CANFAR’s Bloor Street Entertains-Tues.,Nov.25th,2014@Bloor St.+The R.O.M.
By Gillian Moody, Photography by John Ortner
Every year, on the eve of World AIDS Day, Toronto experiences the coming together of exquisite culinary masters, lavish retailers, and elegant florists who join together for a vital cause: CANFAR’s Bloor Street Entertains.
Thanks to Laura Patton of Weber Shandwick, on November 25th, photographer John C. and I got to mix and mingle with Canada’s trendsetters and powerhouses, including CANFAR and Bloor Street Entertains co-chairs, Brian Porter of Scotiabank and Megan Porter. We were able to peruse your favourite boutiques and galleries in the Bloor-Yorkville corridors. Delightfully, the venues were transformed into elegant dining spaces, complete with stunning, one-of-a-kind floral arrangements and signature culinary art dishes.
Thanks to public relations manager Blair Borins, we began at Holt Renfrew, a store recognized worldwide for an inspired shopping experience and for having a strong commitment to charitable initiatives.
After decades of foreign ownership, Holt Renfrew was bought in 1986 by Canadians Weston Galen and the Honourable Hilary M. Weston. Under the Weston ownership, Holt Renfrew has become Canada’s destination for luxury retail. Celebrating 177 years of Canadian retail expertise, the store recently launched Holt Renfrew Men: A New Tradition for the Modern Man that includes an array of services such as Bespoke Tailoring.
2014 has seen the store’s charitable efforts primarily focus on arts and culture. For Bloor Street Entertains, in the private Holt’s Café, aptly decorated in a designer-donated teal and silver winter wonderland, I spoke with well-known socialite and fundraising guru Catherine Nugent.
On Fundraising In Canada
Ms Nugent once told Canadian Business magazine that after she moved to Canada from Brazil, “fundraising was a wonderful way to get into a network of people. It is the whole theatre of fundraising that is fun, not just another chore to go to another dinner.
The people who work the hardest are the people you don’t hear about. People weren’t going to come to me, I had to go to them. If you’ve been privileged, it is your responsibility, your duty, to give back.
I think [fundraising] is very hard for the business community because they’re hit on a lot for money. And when people know a company is generous, they tend to go after it all the time. Business could be more generous if some of the laws were changed from the point of view of tax benefits, like the U.S., so that people would be encouraged to give more.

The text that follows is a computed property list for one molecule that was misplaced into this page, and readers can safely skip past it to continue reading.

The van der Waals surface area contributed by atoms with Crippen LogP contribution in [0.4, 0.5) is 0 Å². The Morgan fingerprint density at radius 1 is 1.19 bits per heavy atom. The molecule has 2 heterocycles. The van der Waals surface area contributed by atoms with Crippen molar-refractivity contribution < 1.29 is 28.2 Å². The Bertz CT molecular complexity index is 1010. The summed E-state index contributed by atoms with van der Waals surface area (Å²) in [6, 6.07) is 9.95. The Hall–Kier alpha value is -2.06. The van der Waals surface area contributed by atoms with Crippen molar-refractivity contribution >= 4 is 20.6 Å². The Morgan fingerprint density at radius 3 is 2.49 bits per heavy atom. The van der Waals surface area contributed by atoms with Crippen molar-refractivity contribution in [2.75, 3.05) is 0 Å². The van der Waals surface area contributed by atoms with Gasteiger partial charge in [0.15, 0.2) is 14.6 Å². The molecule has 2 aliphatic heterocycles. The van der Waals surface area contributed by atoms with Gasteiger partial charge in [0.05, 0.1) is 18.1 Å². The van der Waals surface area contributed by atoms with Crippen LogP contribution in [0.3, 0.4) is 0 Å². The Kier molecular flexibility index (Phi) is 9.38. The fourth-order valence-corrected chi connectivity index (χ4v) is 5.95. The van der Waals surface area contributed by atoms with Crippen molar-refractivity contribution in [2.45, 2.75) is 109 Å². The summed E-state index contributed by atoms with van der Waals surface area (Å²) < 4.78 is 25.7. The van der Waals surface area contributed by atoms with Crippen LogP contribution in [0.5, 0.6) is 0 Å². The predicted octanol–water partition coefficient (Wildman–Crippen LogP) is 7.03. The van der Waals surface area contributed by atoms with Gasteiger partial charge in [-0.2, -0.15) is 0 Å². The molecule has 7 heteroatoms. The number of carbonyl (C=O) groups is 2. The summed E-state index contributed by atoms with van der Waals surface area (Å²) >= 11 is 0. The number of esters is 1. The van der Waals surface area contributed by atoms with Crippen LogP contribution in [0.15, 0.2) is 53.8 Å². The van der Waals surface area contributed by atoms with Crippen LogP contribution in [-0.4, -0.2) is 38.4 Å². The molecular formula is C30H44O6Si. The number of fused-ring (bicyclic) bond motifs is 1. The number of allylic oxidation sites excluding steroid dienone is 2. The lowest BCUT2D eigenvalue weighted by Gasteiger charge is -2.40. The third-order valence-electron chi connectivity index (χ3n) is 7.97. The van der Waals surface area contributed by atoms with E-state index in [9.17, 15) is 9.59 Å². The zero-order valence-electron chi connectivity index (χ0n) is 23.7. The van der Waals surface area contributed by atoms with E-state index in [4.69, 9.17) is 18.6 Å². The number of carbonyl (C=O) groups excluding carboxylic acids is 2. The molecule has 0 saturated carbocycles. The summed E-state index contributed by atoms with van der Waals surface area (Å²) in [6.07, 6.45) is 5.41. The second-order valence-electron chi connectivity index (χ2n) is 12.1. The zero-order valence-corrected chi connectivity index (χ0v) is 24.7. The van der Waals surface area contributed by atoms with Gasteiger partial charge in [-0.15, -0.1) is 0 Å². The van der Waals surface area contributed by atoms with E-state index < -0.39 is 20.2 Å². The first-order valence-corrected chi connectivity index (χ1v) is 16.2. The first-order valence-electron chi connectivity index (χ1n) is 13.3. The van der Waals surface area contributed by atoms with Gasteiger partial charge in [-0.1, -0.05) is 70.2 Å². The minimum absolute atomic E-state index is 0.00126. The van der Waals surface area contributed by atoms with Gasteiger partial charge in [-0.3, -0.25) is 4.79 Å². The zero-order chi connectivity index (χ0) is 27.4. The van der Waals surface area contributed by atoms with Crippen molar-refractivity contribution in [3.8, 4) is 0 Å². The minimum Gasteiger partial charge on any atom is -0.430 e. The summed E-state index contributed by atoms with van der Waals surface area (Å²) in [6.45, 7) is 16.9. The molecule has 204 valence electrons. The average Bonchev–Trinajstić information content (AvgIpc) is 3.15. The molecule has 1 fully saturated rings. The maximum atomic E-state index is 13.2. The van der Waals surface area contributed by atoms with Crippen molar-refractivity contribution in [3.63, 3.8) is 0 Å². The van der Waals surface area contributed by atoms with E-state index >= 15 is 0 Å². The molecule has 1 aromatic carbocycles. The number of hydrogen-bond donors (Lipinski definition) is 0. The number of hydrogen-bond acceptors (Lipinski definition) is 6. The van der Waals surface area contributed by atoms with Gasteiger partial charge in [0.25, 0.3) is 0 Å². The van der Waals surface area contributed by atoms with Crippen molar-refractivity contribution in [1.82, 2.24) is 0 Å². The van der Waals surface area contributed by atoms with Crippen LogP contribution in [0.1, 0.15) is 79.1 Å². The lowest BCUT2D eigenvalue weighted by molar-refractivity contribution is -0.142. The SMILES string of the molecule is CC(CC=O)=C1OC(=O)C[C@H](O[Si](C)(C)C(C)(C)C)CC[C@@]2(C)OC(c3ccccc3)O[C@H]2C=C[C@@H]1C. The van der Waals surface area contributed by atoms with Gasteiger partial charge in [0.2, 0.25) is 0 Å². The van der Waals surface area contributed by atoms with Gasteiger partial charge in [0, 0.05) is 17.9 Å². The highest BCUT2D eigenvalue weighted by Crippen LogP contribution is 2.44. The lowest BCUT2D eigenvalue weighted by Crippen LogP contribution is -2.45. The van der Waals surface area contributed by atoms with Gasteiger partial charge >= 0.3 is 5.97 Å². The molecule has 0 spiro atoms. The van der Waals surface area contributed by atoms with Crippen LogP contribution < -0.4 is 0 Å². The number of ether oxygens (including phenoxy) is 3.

Canadians are very generous. The Americans are generous, too, but the Canadians are really generous. The Europeans, not so much. We need to access some of the newer groups that are coming into Canada and get them involved in community action. You have to keep your finger on as many pulses as you can.”
On Healthcare Recipients
“I’ve been humbled and impressed by how patients handle their lives. With such difficulty in their health, they are amazingly caring human beings. They are fighters–they want to make themselves better, they want to help themselves, to look after themselves.”
Andrew and Valerie Pringle
Next, I spoke with former CANFAR Chairs Andrew and Valerie Pringle. A decades-long broadcaster and Order Of Canada recipient, Ms Pringle, who is also on the boards of Trans Canada Trail organizations, is married to Andrew Pringle, previous chairman of Upper Canada College’s Board of Governors, and former chief of staff to then Ontario Conservative Party leader and new mayor of Toronto John Tory. Mr. Pringle remains an official spokesperson for the Canadian Foundation for AIDS Research.
AIDS Versus Ebola
Consistently, both the Pringles and Ms Nugent spoke about the similarities between AIDS and the more recent wide-spreading infectious disease Ebola, as well as the public reactions to both.
According to an Associated Press/Canadian Press report, both infectious diseases emerged from Africa and erupted into an international health crisis, but Ebola is not expected to ever be in the same league as AIDS in terms of infections and deaths. This year’s Ebola outbreak has killed more than 4,500 people in West Africa. AIDS kills more than a million per year on the continent.
Both diseases are caused by viruses and spread through contact with bodily fluids, not the air, but health experts say the epidemics are more different than they are similar.